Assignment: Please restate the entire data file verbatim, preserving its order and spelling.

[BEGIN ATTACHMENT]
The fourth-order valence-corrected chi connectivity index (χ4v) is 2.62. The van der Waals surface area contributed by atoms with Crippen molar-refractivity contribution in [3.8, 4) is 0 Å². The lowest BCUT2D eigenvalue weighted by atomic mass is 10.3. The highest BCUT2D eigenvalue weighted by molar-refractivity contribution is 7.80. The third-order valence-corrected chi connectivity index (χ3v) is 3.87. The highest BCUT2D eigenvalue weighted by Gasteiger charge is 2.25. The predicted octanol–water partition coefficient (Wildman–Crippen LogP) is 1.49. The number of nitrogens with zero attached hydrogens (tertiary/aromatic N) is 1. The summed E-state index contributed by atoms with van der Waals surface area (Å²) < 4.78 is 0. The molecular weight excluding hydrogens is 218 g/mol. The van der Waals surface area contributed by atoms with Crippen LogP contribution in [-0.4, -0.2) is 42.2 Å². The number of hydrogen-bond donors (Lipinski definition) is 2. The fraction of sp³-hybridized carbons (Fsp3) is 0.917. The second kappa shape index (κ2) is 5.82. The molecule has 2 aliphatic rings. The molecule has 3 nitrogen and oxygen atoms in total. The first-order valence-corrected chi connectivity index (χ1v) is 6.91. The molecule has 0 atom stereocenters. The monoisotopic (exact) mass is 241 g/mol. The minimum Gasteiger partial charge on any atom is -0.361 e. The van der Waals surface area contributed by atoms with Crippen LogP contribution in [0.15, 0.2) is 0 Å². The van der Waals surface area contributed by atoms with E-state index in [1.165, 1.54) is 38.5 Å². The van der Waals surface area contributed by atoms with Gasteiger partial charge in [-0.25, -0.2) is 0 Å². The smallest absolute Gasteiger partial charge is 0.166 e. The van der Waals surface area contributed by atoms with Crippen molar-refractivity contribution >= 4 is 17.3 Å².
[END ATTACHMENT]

The fourth-order valence-corrected chi connectivity index (χ4v) is 2.62. The van der Waals surface area contributed by atoms with Crippen molar-refractivity contribution in [3.8, 4) is 0 Å². The lowest BCUT2D eigenvalue weighted by atomic mass is 10.3. The highest BCUT2D eigenvalue weighted by molar-refractivity contribution is 7.80. The third-order valence-corrected chi connectivity index (χ3v) is 3.87. The highest BCUT2D eigenvalue weighted by Gasteiger charge is 2.25. The predicted octanol–water partition coefficient (Wildman–Crippen LogP) is 1.49. The number of nitrogens with zero attached hydrogens (tertiary/aromatic N) is 1. The summed E-state index contributed by atoms with van der Waals surface area (Å²) < 4.78 is 0. The molecular weight excluding hydrogens is 218 g/mol. The van der Waals surface area contributed by atoms with Crippen LogP contribution in [-0.4, -0.2) is 42.2 Å². The number of hydrogen-bond donors (Lipinski definition) is 2. The fraction of sp³-hybridized carbons (Fsp3) is 0.917. The second kappa shape index (κ2) is 5.82. The molecule has 2 aliphatic rings. The molecule has 3 nitrogen and oxygen atoms in total. The first-order valence-corrected chi connectivity index (χ1v) is 6.91. The molecule has 0 atom stereocenters. The monoisotopic (exact) mass is 241 g/mol. The minimum Gasteiger partial charge on any atom is -0.361 e. The van der Waals surface area contributed by atoms with Crippen LogP contribution in [0.15, 0.2) is 0 Å². The van der Waals surface area contributed by atoms with E-state index in [1.165, 1.54) is 38.5 Å². The van der Waals surface area contributed by atoms with Gasteiger partial charge in [-0.25, -0.2) is 0 Å². The smallest absolute Gasteiger partial charge is 0.166 e. The van der Waals surface area contributed by atoms with Crippen molar-refractivity contribution >= 4 is 17.3 Å².